First word I DO not seek to trivialize with my title our highest magistracy; I mean only to underline the ludicrous link between an office of thoughtful judgment and majesty and the hysterics of Chief Justice (on leave) Maria Lourdes Sereno to disguise her dubious appointment.
I DO not seek to trivialize with my title our highest magistracy; I mean only to underline the ludicrous link between an office of thoughtful judgment and majesty and the hysterics of Chief Justice (on leave) Maria Lourdes Sereno to disguise her dubious appointment.
From the way CJ Sereno is fighting obsessively, clinging tenaciously, and talking herself to distraction, an observer is led to think that that the CJ post is an exceptional or mighty office, that it wields tremendous powers and performs significant functions, and that it commands princely perks and compensation.
The reality is less majestic and more humbling. Consider:
CJ not different from associate justices
First, the 1987 Constitution does not formally establish an office of chief justice. It only provides in Article VIII, Section 2 (1) “The Supreme Court shall be composed of a chief justice and fourteen associate justices.” It does not enumerate the functions of the CJ.
Thereafter, the Charter presupposes the existence of the office with a designation of the CJ in Article VIII, Section 8 as ex-officio chairman of the Judicial and Bar Council.
It provides in Article XI, Section 6, “When the President of the Philippines is on trial the Chief Justice of the Supreme Court shall preside but shall not vote.”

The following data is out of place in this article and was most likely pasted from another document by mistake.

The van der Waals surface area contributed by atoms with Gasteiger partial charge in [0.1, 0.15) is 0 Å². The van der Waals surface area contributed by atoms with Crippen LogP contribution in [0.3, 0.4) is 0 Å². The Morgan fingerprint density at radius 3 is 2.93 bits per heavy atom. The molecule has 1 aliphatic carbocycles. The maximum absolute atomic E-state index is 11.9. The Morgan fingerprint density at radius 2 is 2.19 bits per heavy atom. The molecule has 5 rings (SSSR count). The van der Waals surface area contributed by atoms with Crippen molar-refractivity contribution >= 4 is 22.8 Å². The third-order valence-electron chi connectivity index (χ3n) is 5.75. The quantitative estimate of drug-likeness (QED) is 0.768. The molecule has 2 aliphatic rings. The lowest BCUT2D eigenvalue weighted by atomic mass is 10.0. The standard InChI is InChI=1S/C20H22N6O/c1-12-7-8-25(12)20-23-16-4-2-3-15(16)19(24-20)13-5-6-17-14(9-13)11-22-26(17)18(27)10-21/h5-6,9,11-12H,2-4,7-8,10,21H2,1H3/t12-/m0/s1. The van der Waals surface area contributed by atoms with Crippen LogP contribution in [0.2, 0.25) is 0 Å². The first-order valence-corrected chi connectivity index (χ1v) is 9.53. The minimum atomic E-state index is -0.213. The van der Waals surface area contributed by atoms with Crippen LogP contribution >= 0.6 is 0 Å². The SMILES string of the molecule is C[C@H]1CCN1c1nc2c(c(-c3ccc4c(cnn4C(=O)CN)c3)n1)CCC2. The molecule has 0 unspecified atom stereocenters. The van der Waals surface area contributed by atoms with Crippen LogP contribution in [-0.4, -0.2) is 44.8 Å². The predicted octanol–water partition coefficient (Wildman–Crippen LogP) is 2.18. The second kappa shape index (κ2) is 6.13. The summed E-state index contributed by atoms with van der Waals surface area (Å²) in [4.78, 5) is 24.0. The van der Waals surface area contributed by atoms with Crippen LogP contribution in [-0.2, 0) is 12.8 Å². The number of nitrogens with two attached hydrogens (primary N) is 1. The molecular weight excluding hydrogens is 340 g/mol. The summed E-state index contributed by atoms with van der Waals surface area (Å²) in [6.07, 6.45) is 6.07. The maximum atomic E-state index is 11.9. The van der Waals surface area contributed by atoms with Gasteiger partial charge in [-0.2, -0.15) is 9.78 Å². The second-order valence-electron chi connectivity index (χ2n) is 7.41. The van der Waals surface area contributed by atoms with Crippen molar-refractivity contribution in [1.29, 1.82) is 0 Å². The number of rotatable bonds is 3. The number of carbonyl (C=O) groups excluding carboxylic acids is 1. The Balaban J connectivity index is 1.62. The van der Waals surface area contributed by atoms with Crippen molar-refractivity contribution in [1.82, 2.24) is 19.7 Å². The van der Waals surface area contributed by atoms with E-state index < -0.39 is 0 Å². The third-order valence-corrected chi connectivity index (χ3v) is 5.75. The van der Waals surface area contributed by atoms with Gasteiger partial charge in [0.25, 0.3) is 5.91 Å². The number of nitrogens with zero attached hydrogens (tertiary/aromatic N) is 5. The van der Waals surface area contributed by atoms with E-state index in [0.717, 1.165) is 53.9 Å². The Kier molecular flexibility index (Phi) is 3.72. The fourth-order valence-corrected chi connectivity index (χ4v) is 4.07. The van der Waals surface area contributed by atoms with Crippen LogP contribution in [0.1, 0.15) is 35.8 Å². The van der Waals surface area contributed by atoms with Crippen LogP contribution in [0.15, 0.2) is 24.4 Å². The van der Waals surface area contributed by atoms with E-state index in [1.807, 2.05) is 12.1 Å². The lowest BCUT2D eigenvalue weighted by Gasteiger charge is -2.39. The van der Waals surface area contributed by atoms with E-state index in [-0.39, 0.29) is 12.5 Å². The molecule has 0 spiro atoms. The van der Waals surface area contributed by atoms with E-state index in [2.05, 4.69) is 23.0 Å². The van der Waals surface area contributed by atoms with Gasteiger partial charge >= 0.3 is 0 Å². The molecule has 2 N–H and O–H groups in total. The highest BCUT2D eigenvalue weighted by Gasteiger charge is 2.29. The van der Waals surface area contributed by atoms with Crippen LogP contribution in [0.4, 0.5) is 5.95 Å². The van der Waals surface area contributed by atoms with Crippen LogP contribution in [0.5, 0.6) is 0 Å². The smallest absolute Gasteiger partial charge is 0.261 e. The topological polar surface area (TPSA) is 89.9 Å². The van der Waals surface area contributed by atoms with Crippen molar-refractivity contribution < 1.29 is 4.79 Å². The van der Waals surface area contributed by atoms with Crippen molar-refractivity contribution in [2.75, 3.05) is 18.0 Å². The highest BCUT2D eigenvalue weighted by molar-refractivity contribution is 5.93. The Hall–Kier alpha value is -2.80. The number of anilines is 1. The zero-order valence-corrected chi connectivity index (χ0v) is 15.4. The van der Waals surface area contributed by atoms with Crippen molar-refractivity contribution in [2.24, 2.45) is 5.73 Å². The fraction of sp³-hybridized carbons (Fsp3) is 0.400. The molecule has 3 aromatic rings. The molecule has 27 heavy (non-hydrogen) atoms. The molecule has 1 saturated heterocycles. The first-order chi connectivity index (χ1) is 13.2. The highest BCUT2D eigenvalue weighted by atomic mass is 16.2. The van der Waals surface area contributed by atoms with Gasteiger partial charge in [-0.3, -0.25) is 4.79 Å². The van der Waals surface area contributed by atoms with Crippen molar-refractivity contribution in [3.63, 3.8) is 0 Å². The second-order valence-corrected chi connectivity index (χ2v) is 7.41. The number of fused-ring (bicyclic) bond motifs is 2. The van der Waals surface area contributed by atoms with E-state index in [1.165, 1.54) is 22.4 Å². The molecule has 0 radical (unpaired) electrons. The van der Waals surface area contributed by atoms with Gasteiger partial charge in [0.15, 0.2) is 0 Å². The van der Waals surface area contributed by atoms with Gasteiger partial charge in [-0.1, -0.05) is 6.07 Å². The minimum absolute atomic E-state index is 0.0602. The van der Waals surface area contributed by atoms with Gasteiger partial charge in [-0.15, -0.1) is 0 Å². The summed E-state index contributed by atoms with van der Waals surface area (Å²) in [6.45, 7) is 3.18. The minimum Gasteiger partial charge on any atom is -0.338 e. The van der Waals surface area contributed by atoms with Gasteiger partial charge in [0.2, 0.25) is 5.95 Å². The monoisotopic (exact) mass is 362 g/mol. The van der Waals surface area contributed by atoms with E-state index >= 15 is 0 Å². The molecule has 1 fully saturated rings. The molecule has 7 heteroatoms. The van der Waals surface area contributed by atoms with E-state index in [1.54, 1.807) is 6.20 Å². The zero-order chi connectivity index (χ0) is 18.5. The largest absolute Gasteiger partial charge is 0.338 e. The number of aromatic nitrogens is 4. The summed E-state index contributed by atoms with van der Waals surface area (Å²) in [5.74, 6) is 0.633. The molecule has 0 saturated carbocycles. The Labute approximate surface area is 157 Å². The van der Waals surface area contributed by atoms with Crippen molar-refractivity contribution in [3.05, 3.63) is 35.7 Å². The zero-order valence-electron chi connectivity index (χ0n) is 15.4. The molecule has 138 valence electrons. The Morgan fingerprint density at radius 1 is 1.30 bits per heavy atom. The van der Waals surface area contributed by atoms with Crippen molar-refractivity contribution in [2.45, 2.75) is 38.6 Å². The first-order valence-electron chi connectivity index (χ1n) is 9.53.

More by practice than by constitutional provision, the Chief Justice of the Supreme Court of the Philippines presides over the court and is the highest judicial officer of the government of the Philippines.
There is no mention in the Charter about the appointment of a chief justice. It is only implied and presupposed in the provision in Article VIII, Section 9: “The members of the Supreme Court and judges of lower courts shall be appointed by the President from a list of three nominees proposed by the Judicial and Bar Council for every vacancy.”
There is no material difference in the process of selecting a chief justice from that of selecting associate justices.
Not tenure of office
I take the view that the appointment of chief justice is only a designation in a court of equals. It should not be construed as an appointment for life.
The chief justice performs thefunction of personally certifying every decision that is rendered by the Supreme Court. He or she carries only 1 vote out of 15 in the court, and is generally regarded, vis-à-vis the other justices, as the primus inter pares (first among equals) rather than as the administrative superior of the other members of the court.
The chief justice has no tenure in office. She possesses no tenure other than that of an appointed member of the high court. Sereno’s tenure is the same as that of a regular associate justice; all are vested the right to serve as associate justice until the retirement age of 70.
The provision is analogous to the provision for judicial tenure in the US Constitution. In Article III oftheUS Charter, the chief justice, like all federal judges, is nominated by the president and confirmed to office by the US Senate. Article III, Section 1 of the US Charter specifies that federal judges “shall hold their offices during good behavior.” This language means, according to legal experts and political scientists, that ‘the appointments are effectively for life, and that, once in office, a justice’s tenure ends only when they die, retire, resign, or are removed from office through the impeachment process.”